We are now over six months into our Innovate UK Machine Learning project in association with the University of Plymouth. In addition to making good progress; we’re also discovering the innovative ways that research and investment in AI and machine Learning will be beneficial to the future of the insurance industry.
During the first three months of this KTP, as the resident data scientist on the project, I worked with real internal company data and carried out an initial explanatory analysis of key variables. This involved investigating correlations between those different variables, carrying out statistical tests, data cleansing and preparation for development of machine learning algorithms. At the end of this first phase, an initial predictive model was established as a baseline. After testing with a few machine learning algorithms, we were confident it was able to assess risk using reasonable values of commonly used performance metrics.
The very nature of the dataset that we initially worked with meant that the sites that had previously been visited in person were the ones in possession of the richest levels of data and, therefore, not in need of additional risk prediction input. The existing risk management mechanisms are well placed already to access risk levels. To mitigate this we investigated using predictors from open and external data for the modelling process with a view to providing more accurate risk prediction at those unvisited sites where available data was more sparse.
Open data for increased risk predictability
Consequently, in the next three months we focused on bringing in predictors from external data sources. We worked with the Impact Lab in Exeter, a group specialising in open source datasets. We called on valuable data on open street maps and natural catastrophe datasets. We also made plans to start looking into non-conventional ways to bring in open data via social media platforms.
Open street map data is of high quality but suffers from missing values and gaps for lesser developed countries. However, I spent a great deal of time addressing this issue and investigating APIs in open street maps and was able to gather a viable set of predictors to help in assessing risk. A common problem with machine learning models is that, as the dimensionality of data increases, noise in the modelling process also increases and this impacts the performance of the model. This is another issue that had to be overcome.
In addition, I was able to identify import points and areas of interruption within open street maps which is really useful from a risk engineering aspect. I also spent some time replicating some genuine case studies from a research paper featuring site data analysis from three sites in Portland, Oregon in the USA. This enabled us to demonstrate a good proof of concept of the current predictors we are using in the modelling process. Thankfully the results so far have validated our original choice in taking the approach that we have followed.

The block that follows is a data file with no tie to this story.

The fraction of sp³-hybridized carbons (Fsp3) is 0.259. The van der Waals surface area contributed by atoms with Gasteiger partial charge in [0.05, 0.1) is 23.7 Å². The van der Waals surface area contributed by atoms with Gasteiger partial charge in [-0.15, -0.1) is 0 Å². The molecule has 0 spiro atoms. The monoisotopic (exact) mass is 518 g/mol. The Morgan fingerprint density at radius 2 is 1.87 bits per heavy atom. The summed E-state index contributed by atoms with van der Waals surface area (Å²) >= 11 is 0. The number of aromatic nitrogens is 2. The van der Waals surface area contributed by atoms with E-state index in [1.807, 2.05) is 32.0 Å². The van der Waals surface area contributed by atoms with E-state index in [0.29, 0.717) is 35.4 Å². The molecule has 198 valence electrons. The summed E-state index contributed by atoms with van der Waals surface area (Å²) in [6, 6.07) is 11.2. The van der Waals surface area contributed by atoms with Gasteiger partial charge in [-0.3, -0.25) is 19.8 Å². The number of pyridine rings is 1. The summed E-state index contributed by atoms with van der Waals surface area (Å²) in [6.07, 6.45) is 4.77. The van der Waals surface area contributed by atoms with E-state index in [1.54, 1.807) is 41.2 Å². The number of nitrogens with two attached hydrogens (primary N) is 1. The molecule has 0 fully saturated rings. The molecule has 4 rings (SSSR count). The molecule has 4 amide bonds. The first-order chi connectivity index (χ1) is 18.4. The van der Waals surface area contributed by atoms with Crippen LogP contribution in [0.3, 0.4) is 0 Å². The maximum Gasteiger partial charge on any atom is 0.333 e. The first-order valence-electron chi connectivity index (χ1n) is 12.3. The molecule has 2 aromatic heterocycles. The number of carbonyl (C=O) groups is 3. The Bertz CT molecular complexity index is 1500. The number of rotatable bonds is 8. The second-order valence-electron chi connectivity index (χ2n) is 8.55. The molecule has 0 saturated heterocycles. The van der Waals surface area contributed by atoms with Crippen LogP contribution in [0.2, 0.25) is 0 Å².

As previously stated, it is the sites that have not been physically visited that pose the greatest challenge in terms of predicting risk. Through this research, our aim is to be able to save a survey or risk engineer’s time by automatically enhancing the insight they can gather about a site prior to either visiting it or selecting to visit it. This will ultimately reduce the stress on resources and the overall cost of managing the risk assessment process.
What next for Software Solved Machine Learning?
Our next challenge is to introduce further historic data to help validate the risk. We will therefore be looking to use Natural Language Processing techniques such as information extraction and named entity recognition to extract useful data from the broker chain.
When an insurer is put before a new client, the information they have available on that client is usually only what is presented to them by the broker. Once a client has been insured by the same insurer for a number of years, they will accumulate well structured data that can be extracted and reviewed using these methods.
The next phase of the project will also be looking at using social media platforms to further enrich the data for risk engineering and modelling. By running a search on Twitter, for example, on specific hash tags such as #crime, against a set of co-ordinates you can pick up valuable information on trends and positive or negative sentiments at a given site or area. We are also looking into mining data from Google Trends to assess if search data yields precious insight into risk factors.
Insurers: want to get involved?
The further we progress into this project, the more we appreciate that there are a wealth of opportunities for us to explore further given the amount of valuable data there is out there. Our aim is to get more insurers involved so we can draw on other data sources and different examples to hone the model and make it even better. Being able to call on wider data sets and obtain access to better predictive risk scoring techniques will vastly improve client on-boarding for insurance companies.